WASHINGTON (1/2/08)—Sixteen House Republicans wrote to the Treasury Department and Federal Reserve Board recently warning that their joint proposal to implement a 2006 ban against most forms of Internet gambling could have major unintended consequences for financial institutions and credit card companies. Led by Rep. Pete Session (R-Tex.), the House members wrote that the proposal was overly broad and does not give clear and consistent guidance to the regulated entities charged with blocking Internet gambling transaction. (CongressDaily Dec. 20). The Unlawful Internet Gambling Enforcement Act, signed into law Oct. 13, 2006, prohibits financial institutions and credit card companies from processing payments associated with online gambling. Under the law, banks and credit card companies are prohibited from processing payments for online bets. Businesses that accept credit cards, wire transfers or any other bank instrument to process those payments could be prosecuted. The Credit Union National Association (CUNA), as reported earlier, also has expressed reservations about the joint agency proposal, warning it threatens to impose an "unforeseen regulatory burdens" on credit unions and other financial institutions. CUNA President/CEO Dan Mica recently wrote House Financial Services Chairman Barney Frank (D-Mass.) asking for a moratorium on the law's implementation until "a more reasonable approach can be considered by Congress and the regulators."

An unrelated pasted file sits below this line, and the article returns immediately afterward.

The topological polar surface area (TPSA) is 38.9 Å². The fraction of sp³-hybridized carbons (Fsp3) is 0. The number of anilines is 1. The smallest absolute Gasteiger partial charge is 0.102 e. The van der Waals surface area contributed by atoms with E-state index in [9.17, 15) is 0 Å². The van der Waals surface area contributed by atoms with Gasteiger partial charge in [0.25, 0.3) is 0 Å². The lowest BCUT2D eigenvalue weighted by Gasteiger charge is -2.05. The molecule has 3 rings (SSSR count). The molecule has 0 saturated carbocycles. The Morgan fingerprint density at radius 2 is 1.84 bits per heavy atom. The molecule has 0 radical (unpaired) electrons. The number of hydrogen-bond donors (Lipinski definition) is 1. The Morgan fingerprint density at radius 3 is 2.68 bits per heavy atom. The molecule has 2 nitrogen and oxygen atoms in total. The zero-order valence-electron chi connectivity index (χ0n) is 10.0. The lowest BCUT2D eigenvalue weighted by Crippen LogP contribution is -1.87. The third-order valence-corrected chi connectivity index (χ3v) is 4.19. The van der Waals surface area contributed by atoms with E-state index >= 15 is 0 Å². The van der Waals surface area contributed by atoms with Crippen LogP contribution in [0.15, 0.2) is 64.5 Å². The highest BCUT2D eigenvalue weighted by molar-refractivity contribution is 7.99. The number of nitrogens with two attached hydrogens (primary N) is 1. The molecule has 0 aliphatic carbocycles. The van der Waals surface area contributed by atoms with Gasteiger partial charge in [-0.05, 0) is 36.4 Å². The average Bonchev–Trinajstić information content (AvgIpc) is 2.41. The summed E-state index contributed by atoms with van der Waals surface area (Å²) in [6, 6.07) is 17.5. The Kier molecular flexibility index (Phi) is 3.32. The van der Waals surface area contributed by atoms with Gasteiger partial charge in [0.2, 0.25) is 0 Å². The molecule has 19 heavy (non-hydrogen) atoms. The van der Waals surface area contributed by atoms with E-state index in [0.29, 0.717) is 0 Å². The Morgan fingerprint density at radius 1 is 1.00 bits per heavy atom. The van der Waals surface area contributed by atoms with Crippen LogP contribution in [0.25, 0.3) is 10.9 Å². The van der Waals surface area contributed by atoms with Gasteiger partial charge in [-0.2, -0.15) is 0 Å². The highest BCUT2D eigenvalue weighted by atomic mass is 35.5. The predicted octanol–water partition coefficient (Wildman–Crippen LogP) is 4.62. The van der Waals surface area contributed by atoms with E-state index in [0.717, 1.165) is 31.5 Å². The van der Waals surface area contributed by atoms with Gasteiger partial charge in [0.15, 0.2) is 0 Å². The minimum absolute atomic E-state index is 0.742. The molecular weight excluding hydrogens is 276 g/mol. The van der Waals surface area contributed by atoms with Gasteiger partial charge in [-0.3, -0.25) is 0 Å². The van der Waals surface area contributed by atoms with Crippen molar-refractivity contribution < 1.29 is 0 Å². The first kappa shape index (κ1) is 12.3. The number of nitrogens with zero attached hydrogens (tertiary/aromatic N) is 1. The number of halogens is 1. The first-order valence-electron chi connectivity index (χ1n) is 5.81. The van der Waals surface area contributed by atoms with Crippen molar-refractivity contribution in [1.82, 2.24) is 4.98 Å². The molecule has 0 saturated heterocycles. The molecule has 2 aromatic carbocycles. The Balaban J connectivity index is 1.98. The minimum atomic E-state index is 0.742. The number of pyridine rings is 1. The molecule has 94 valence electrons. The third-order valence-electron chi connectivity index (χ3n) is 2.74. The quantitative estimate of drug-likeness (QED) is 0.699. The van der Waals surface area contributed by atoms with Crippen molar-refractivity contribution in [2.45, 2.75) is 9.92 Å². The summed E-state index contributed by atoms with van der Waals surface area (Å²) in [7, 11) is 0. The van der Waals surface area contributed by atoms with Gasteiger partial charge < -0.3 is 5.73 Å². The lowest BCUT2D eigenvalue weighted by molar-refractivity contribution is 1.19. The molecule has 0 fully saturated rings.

WASHINGTON (1/2/08)—The Treasury Dept. has kicked off its sixth round of competition for Its New Market Tax Credits (NMTC) program, making $3.5 billion of equity investments available to qualified credit unions and other applicants. The NMTC program is administered by Treasury Department's Community Development Financial Institutions (CDFI) Fund. The program attracts private-sector capital investment into the nation's urban and rural low-income areas to help finance community development projects, stimulate economic growth and create jobs. The NMTC allows individual and corporate taxpayers to receive a credit against federal income taxes for making qualified equity investments in investment vehicles known as Community Development Entities (CDEs). The CDFI reports that the program to date has made 294 awards equaling a total $16 billion in allocation authority. According to a Federal Register document submitted by the Treasury, parties interested in applying under the NMTC program that are not yet CDE designated must apply for certification by Feb. 6. While credit unions are eligible for CDE designation, to date many have found a costly application process and other factors have kept them out of the competition for the credits. Applications for tax-credit allocations must be submitted electronically by March 8. Use the resource link below for more NMTC information.